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A lower court or inferior court is a
court A court is any person or institution, often as a government institution, with the authority to adjudicate legal disputes between parties and carry out the administration of justice in civil, criminal, and administrative matters in acco ...
from which an
appeal In law, an appeal is the process in which cases are reviewed by a higher authority, where parties request a formal change to an official decision. Appeals function both as a process for error correction as well as a process of clarifying and ...
may be taken, usually referring to courts other than
supreme court A supreme court is the highest court within the hierarchy of courts in most legal jurisdictions. Other descriptions for such courts include court of last resort, apex court, and high (or final) court of appeal. Broadly speaking, the decisions of ...
. In relation to an appeal from one court to another, the lower court is the court whose decision is being reviewed, which may be the original
trial court A trial court or court of first instance is a court having original jurisdiction, in which trials take place. Appeals from the decisions of trial courts are usually made by higher courts with the power of appellate review (appellate courts). Mos ...
or some of
appellate court A court of appeals, also called a court of appeal, appellate court, appeal court, court of second instance or second instance court, is any court of law that is empowered to hear an appeal of a trial court or other lower tribunal. In much of ...
lower in rank than the
supreme court A supreme court is the highest court within the hierarchy of courts in most legal jurisdictions. Other descriptions for such courts include court of last resort, apex court, and high (or final) court of appeal. Broadly speaking, the decisions of ...
which is hearing the appeal. In other words, lower courts are 'lower' in hierarchical chain of appellate procedure than other higher
appellate courts A court of appeals, also called a court of appeal, appellate court, appeal court, court of second instance or second instance court, is any court of law that is empowered to hear an appeal of a trial court or other lower tribunal. In much of ...
. Usually it is obligation of a lower court to follow the decision of higher appellate court, even in civil law countries where precedents have no binding power.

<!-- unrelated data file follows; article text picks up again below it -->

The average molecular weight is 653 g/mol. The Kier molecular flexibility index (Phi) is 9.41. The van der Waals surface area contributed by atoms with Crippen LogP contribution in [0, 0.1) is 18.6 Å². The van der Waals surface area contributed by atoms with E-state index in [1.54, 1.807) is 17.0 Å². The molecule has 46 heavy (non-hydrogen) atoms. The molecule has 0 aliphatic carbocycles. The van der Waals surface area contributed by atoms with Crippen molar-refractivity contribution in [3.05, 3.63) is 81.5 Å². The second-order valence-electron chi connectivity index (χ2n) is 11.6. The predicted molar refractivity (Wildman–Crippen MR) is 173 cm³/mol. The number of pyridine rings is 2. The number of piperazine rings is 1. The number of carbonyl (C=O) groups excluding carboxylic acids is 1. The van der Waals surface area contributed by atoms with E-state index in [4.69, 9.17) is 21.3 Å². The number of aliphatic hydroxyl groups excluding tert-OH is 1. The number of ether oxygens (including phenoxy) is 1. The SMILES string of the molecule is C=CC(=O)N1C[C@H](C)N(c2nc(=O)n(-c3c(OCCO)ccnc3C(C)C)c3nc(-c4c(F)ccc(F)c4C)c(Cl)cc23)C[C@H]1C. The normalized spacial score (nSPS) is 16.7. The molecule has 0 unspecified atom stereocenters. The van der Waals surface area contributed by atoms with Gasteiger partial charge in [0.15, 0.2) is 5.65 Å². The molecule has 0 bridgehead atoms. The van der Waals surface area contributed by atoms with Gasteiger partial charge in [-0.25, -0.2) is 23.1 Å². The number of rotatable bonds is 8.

See also

Some of common law countries use term 'lower court' or 'inferior court' as antonym for '
superior court In common law systems, a superior court is a court of general jurisdiction over civil and criminal legal cases. A superior court is "superior" in relation to a court with limited jurisdiction (see small claims court), which is restricted to civi ...
', meaning such lower courts have only
limited jurisdiction Limited jurisdiction, or special jurisdiction, is the court's jurisdiction only on certain types of cases such as bankruptcy, and family matters. Courts of limited jurisdiction, as opposed to general jurisdiction, derive power from an issuing auth ...
according to importance of case (usually decided by monetary amount of claims). For information on this kind of courts, see Small claims court and
superior court In common law systems, a superior court is a court of general jurisdiction over civil and criminal legal cases. A superior court is "superior" in relation to a court with limited jurisdiction (see small claims court), which is restricted to civi ...
. *
Magistrates' court A magistrates' court is a lower court where, in several jurisdictions, all criminal proceedings start. Also some civil matters may be dealt with here, such as family proceedings. Courts * Magistrates' court (England and Wales) * Magistrate's Cou ...
* Provincial and territorial courts in Canada * Lower Courts of Namibia * Lower court of San Marino *
Inferior courts of the United States The courts of the United States are closely linked hierarchical systems of courts at the federal and state levels. The federal courts form the judicial branch of the US government and operate under the authority of the United States Constitution a ...


References

{{Authority control Courts by type